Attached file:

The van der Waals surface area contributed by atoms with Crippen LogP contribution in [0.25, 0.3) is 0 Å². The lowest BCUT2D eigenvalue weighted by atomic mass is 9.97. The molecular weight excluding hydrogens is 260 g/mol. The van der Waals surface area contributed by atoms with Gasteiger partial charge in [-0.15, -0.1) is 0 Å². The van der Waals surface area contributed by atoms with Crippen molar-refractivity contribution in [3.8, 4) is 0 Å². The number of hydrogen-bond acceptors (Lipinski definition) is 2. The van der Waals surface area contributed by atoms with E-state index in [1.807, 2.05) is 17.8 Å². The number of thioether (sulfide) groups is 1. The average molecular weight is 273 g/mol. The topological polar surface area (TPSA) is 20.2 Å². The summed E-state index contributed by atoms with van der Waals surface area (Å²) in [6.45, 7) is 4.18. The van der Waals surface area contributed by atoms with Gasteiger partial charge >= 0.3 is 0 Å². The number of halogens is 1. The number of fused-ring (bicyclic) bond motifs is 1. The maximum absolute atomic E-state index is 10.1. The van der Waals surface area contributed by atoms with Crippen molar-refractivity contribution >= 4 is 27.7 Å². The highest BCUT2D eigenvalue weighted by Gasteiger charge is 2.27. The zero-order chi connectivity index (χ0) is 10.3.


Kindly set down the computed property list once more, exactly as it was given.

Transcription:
The van der Waals surface area contributed by atoms with Crippen LogP contribution in [0.25, 0.3) is 0 Å². The lowest BCUT2D eigenvalue weighted by atomic mass is 9.97. The molecular weight excluding hydrogens is 260 g/mol. The van der Waals surface area contributed by atoms with Gasteiger partial charge in [-0.15, -0.1) is 0 Å². The van der Waals surface area contributed by atoms with Crippen molar-refractivity contribution in [3.8, 4) is 0 Å². The number of hydrogen-bond acceptors (Lipinski definition) is 2. The van der Waals surface area contributed by atoms with E-state index in [1.807, 2.05) is 17.8 Å². The number of thioether (sulfide) groups is 1. The average molecular weight is 273 g/mol. The topological polar surface area (TPSA) is 20.2 Å². The summed E-state index contributed by atoms with van der Waals surface area (Å²) in [6.45, 7) is 4.18. The van der Waals surface area contributed by atoms with Gasteiger partial charge >= 0.3 is 0 Å². The number of halogens is 1. The number of fused-ring (bicyclic) bond motifs is 1. The maximum absolute atomic E-state index is 10.1. The van der Waals surface area contributed by atoms with Crippen molar-refractivity contribution >= 4 is 27.7 Å². The highest BCUT2D eigenvalue weighted by Gasteiger charge is 2.27. The zero-order chi connectivity index (χ0) is 10.3.